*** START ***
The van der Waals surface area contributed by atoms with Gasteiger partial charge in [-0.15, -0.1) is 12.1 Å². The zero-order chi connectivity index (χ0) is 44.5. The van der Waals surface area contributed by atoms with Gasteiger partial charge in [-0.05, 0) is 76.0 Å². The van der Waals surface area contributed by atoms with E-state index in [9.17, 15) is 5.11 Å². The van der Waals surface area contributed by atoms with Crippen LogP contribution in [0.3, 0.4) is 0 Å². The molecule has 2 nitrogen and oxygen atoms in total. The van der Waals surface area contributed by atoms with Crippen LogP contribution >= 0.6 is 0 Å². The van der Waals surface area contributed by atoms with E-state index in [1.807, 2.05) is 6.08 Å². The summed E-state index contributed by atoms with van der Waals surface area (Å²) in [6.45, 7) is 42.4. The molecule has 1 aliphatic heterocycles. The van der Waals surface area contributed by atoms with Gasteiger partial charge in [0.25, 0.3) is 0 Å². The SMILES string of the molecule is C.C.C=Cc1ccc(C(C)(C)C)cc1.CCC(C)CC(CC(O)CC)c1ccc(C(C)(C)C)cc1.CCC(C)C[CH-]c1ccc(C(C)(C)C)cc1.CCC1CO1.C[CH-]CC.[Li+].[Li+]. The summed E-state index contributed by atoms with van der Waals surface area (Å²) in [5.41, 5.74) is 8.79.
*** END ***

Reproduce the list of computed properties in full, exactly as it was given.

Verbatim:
The van der Waals surface area contributed by atoms with Gasteiger partial charge in [-0.15, -0.1) is 12.1 Å². The zero-order chi connectivity index (χ0) is 44.5. The van der Waals surface area contributed by atoms with Gasteiger partial charge in [-0.05, 0) is 76.0 Å². The van der Waals surface area contributed by atoms with E-state index in [9.17, 15) is 5.11 Å². The van der Waals surface area contributed by atoms with Crippen LogP contribution in [0.3, 0.4) is 0 Å². The molecule has 2 nitrogen and oxygen atoms in total. The van der Waals surface area contributed by atoms with Crippen LogP contribution >= 0.6 is 0 Å². The van der Waals surface area contributed by atoms with E-state index in [1.807, 2.05) is 6.08 Å². The summed E-state index contributed by atoms with van der Waals surface area (Å²) in [6.45, 7) is 42.4. The molecule has 1 aliphatic heterocycles. The van der Waals surface area contributed by atoms with Gasteiger partial charge in [0.25, 0.3) is 0 Å². The SMILES string of the molecule is C.C.C=Cc1ccc(C(C)(C)C)cc1.CCC(C)CC(CC(O)CC)c1ccc(C(C)(C)C)cc1.CCC(C)C[CH-]c1ccc(C(C)(C)C)cc1.CCC1CO1.C[CH-]CC.[Li+].[Li+]. The summed E-state index contributed by atoms with van der Waals surface area (Å²) in [5.41, 5.74) is 8.79.